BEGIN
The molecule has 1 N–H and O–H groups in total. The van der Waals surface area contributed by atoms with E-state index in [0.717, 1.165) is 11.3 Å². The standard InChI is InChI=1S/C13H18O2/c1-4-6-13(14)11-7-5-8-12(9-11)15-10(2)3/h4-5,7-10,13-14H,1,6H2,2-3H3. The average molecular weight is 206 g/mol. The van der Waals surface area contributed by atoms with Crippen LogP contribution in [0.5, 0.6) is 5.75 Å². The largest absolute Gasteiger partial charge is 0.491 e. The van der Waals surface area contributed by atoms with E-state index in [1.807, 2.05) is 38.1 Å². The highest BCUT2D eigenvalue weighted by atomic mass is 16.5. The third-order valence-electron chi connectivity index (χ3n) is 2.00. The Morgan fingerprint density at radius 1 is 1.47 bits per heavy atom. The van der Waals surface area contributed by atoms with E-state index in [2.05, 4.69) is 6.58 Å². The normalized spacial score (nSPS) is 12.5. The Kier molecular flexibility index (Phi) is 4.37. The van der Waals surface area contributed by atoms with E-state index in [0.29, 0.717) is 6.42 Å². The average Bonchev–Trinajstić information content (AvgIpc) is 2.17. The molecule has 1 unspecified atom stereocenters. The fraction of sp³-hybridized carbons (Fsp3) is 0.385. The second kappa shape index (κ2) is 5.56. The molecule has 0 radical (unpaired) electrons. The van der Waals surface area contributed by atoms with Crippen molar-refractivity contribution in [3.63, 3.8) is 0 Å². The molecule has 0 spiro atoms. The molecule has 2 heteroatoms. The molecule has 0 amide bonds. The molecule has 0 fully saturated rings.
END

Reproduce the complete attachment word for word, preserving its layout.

The molecule has 1 N–H and O–H groups in total. The van der Waals surface area contributed by atoms with E-state index in [0.717, 1.165) is 11.3 Å². The standard InChI is InChI=1S/C13H18O2/c1-4-6-13(14)11-7-5-8-12(9-11)15-10(2)3/h4-5,7-10,13-14H,1,6H2,2-3H3. The average molecular weight is 206 g/mol. The van der Waals surface area contributed by atoms with Crippen LogP contribution in [0.5, 0.6) is 5.75 Å². The largest absolute Gasteiger partial charge is 0.491 e. The van der Waals surface area contributed by atoms with E-state index in [1.807, 2.05) is 38.1 Å². The highest BCUT2D eigenvalue weighted by atomic mass is 16.5. The third-order valence-electron chi connectivity index (χ3n) is 2.00. The Morgan fingerprint density at radius 1 is 1.47 bits per heavy atom. The van der Waals surface area contributed by atoms with E-state index in [2.05, 4.69) is 6.58 Å². The normalized spacial score (nSPS) is 12.5. The Kier molecular flexibility index (Phi) is 4.37. The van der Waals surface area contributed by atoms with E-state index in [0.29, 0.717) is 6.42 Å². The average Bonchev–Trinajstić information content (AvgIpc) is 2.17. The molecule has 1 unspecified atom stereocenters. The fraction of sp³-hybridized carbons (Fsp3) is 0.385. The second kappa shape index (κ2) is 5.56. The molecule has 0 radical (unpaired) electrons. The van der Waals surface area contributed by atoms with Crippen molar-refractivity contribution in [3.63, 3.8) is 0 Å². The molecule has 0 spiro atoms. The molecule has 2 heteroatoms. The molecule has 0 amide bonds. The molecule has 0 fully saturated rings.